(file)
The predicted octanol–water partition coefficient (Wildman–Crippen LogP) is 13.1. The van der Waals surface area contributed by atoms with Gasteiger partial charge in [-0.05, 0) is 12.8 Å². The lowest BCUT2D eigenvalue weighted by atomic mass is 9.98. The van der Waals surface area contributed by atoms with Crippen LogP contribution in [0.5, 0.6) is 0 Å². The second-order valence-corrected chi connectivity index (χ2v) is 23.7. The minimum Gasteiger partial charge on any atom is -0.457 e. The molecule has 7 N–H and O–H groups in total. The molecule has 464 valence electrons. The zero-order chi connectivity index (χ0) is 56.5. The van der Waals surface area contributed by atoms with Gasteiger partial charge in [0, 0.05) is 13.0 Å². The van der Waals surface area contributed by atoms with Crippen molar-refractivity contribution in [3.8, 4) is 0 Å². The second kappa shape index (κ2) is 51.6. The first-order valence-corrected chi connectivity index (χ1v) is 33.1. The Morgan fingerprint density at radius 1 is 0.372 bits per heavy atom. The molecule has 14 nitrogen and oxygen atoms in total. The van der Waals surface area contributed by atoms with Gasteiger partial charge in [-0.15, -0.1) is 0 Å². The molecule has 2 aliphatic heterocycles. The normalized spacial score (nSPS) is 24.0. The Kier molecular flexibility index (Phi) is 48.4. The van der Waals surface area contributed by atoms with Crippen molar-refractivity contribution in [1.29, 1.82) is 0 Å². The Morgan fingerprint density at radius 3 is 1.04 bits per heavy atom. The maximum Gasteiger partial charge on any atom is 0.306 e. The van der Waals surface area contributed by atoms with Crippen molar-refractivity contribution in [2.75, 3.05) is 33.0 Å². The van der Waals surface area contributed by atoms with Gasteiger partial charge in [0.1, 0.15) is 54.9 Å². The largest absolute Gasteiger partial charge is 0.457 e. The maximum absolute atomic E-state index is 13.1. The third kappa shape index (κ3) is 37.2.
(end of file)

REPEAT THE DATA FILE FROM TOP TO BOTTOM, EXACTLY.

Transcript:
The predicted octanol–water partition coefficient (Wildman–Crippen LogP) is 13.1. The van der Waals surface area contributed by atoms with Gasteiger partial charge in [-0.05, 0) is 12.8 Å². The lowest BCUT2D eigenvalue weighted by atomic mass is 9.98. The van der Waals surface area contributed by atoms with Crippen LogP contribution in [0.5, 0.6) is 0 Å². The second-order valence-corrected chi connectivity index (χ2v) is 23.7. The minimum Gasteiger partial charge on any atom is -0.457 e. The molecule has 7 N–H and O–H groups in total. The molecule has 464 valence electrons. The zero-order chi connectivity index (χ0) is 56.5. The van der Waals surface area contributed by atoms with Gasteiger partial charge in [0, 0.05) is 13.0 Å². The van der Waals surface area contributed by atoms with Crippen molar-refractivity contribution in [3.8, 4) is 0 Å². The second kappa shape index (κ2) is 51.6. The first-order valence-corrected chi connectivity index (χ1v) is 33.1. The Morgan fingerprint density at radius 1 is 0.372 bits per heavy atom. The molecule has 14 nitrogen and oxygen atoms in total. The van der Waals surface area contributed by atoms with Gasteiger partial charge in [-0.15, -0.1) is 0 Å². The molecule has 2 aliphatic heterocycles. The normalized spacial score (nSPS) is 24.0. The Kier molecular flexibility index (Phi) is 48.4. The van der Waals surface area contributed by atoms with Crippen molar-refractivity contribution in [1.29, 1.82) is 0 Å². The Morgan fingerprint density at radius 3 is 1.04 bits per heavy atom. The maximum Gasteiger partial charge on any atom is 0.306 e. The van der Waals surface area contributed by atoms with Crippen molar-refractivity contribution in [2.75, 3.05) is 33.0 Å². The van der Waals surface area contributed by atoms with Gasteiger partial charge in [0.1, 0.15) is 54.9 Å². The largest absolute Gasteiger partial charge is 0.457 e. The maximum absolute atomic E-state index is 13.1. The third kappa shape index (κ3) is 37.2.